Holding the damp cloth over my face, I walked quickly over to Paul's side door. He never answered the front door because he figured Google Earth had their cameras trained on the front of his house, along with others, and by using the side door he was safer. I knocked on the door hard. His fifty-pound Doberman came barking and wiggling. Suzie wasn't vicious and not very bright, but she liked me so I was welcome. Her breed and size still made her frightening to most folks.
A large black bird swooped past me making me jump. At the same time Paul yanked open the door.
"Get inside, Kathy!" Suzie pounced on my shoes and barked her hello while her master yanked me off my feet and into his house.
He slammed the door saying, "I knew this would happen!"
"What, a fire? I didn't see anything last night on the news." I was confused. Paul tended to have some oddities in his existence, so that I wasn't sure what he was talking about, but waited while wondering how I was going to get him out of the house. The quickly barred door didn't seem to help.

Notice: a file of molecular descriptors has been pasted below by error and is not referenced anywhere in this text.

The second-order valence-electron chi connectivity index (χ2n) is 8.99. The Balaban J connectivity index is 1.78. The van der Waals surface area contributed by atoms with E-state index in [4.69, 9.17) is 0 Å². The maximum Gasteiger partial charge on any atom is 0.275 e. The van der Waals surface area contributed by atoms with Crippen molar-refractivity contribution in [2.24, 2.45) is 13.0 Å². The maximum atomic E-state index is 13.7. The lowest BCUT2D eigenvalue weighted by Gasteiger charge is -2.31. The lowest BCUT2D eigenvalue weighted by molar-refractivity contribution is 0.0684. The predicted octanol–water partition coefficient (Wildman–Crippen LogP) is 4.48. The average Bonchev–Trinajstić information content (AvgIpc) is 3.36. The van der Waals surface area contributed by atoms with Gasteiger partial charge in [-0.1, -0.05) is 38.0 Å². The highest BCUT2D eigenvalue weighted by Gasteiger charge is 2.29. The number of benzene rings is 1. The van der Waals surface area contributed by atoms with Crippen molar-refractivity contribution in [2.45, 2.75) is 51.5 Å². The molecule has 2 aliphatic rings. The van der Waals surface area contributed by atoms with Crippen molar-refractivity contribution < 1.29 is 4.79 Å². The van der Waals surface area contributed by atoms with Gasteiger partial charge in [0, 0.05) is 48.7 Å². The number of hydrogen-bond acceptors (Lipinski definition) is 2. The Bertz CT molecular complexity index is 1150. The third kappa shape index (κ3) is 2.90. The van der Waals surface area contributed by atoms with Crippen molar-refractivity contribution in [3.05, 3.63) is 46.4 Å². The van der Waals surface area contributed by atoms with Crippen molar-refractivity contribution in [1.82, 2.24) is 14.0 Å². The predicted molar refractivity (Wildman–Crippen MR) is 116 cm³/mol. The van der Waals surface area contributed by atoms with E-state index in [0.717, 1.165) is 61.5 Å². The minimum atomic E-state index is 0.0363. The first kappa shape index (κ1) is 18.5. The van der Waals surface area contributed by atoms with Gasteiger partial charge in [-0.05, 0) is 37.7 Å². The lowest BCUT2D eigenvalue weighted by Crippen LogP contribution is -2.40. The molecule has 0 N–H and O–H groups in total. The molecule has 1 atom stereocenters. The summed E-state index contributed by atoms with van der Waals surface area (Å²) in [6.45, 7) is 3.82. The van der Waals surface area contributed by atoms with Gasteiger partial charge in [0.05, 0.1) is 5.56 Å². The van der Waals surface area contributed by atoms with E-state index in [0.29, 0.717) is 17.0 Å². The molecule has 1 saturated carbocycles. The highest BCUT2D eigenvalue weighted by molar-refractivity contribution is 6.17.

While he was locking the side door he set a large steel bar across the entire frame, which didn't bode well for an easy exit. I'd only brought over my backpack that I'd automatically tossed over my shoulder which meant my spare clothes and laptop were still inside my house. At least I had my cell phone and some water if not much else. Sighing I asked, "What's going on, Paul?"
His pupils were large in the dark. The only lighting was from the large windows in the kitchen and a thick candle he had set on the dining room table. Given the early hour I was happy to see he had dressed. Paul didn't always like clothing and I had been rewarded with far too many naked visuals having him as a neighbor. Thankfully he looked good for being in his mid-fifties and with his scant wardrobe his body was nicely bronzed. But still it was like seeing your uncle -- unexpected and unsettling. No brain bleach needed, but close.
The t-shirt had seen better days and his sweat pants were vaguely gray. His beard was thick and nearly white and he still had a full head of salt and pepper hair. All in all, he didn't look like he was insane, but even I wondered.